Chris, ordinarily I am in favor of the recommendations that you share on the blog. Today we disagree, at least in part. Merging the GCPD and IPAS into FSSA would be a bad move for people with disabilities.


First, their constituencies are different. GCPD and IPAS are tasked (federally) with serving people with disabilities (and, arguably, their families). In contrast, FSSA serves a broader service group, and must carefully contend with taxpayers at large and provider agencies. These latter two groups have interests that may directly conflict with those of the disability community.


This creates logistical issues. IPAS has the power to sue FSSA, but a agencies don’t sue themselves. Is everyone subservient to the FSSA Secretary? Do GCPD Members still have authority to appoint staff?


Finally, who is left to be the watchdog?

Cotterill did respond, acknowledging my concerns and raising a few of his own. Part of his response was inaccurate — GCPD has actually existed in one incarnation or another for decades — while another was astute. Without improved coordination between the three bodies, people with disabilities aren’t being served as fully as possible.

Anyway, the Cotterills are good people who have served the disability community. Chris’ mother began Indiana’s Ms. Wheelchair Indiana Pageant in 2009, is a long-time supporter of the Rehabilitation Hospital of Indiana, and Editor of People on Wheels. But if merger is entertained, I hope people with disabilities are included in the discussion.

Is the Party Accessible?

In the latest issue of the National Review, Reihan Salam asks: “How can Republican ideas get a hearing among minority voters?” His article, A Party for All, devotes much of its space musing on whether Rand Paul and Chris Christie’s work on criminal-justice reform might garner more productive exchanges between black voters and the Republican party. In the end, Salam argues:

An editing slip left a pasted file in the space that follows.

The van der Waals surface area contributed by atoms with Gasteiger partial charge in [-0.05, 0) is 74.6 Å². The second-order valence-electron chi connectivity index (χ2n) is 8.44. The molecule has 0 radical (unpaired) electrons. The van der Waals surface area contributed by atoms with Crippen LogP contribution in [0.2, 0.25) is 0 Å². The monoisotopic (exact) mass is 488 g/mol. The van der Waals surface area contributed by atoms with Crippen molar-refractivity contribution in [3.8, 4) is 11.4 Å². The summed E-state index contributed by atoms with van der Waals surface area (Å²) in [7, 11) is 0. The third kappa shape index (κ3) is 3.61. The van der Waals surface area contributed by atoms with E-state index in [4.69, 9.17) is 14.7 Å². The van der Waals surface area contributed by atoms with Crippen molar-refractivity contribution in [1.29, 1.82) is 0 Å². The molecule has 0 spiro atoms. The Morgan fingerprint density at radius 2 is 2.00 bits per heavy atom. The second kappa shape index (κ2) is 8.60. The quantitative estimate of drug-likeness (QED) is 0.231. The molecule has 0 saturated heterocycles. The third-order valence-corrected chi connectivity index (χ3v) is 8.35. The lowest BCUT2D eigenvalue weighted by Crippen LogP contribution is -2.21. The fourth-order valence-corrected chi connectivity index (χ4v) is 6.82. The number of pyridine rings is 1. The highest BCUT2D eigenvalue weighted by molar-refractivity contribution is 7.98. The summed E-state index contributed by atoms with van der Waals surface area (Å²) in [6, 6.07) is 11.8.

[T]he best way for conservatives to appeal to African Americans is not to emphasize racially specific themes on criminal-justicee reform or any other  issue, but rather to offer a compelling message to middle- and lower-income voters of all races.  The conservative-reform agenda . . . aims to reduce the intrusiveness of government and its tendency toward excessive regulation, yet it also recognizes the importance of making the public sector work for Americans looking to climb the economic ladder.

I sincerely hope that Salam and fellow conservatives recognize that racial minorities are not the only groups worthy of extra GOP attention. Comprising approximately 20% of the population, people with disabilities are a huge voting bloc, a bloc that tends to vote liberal. Many friends with disabilities believe that Republicans do not care about them, and the GOP has done little to counter these claims. Instead, we are swept up with the “takers,” forgotten as attacks on Medicaid are waged, and — I believe — are misunderstood.

Ironically, there are many policy areas ripe for collaborative reform between people with disabilities and Republican wonks. Union demands are wrecking havoc on people with disabilities’ ability to live independently; the Obama administration is doing away with the FLSA’s companionship exemption, meaning that many caregivers will have their hours cut and individuals needing care are scrambling to find new help. Bureaucratic interference and inflexibility prevent many with disabilities from using their Medicaid long-term care hours in an efficient way; for example, since unused hours cannot be rolled-over for emergency use, many ask for more “just in case” hours which are unnecessary. And, though many are capable and desirous of employment, 96% of severely disabled individuals are unemployed.

Someone from within the GOP ought to build a ramp so my disabled pals can join the party. I think, once inside, they’d enjoy it.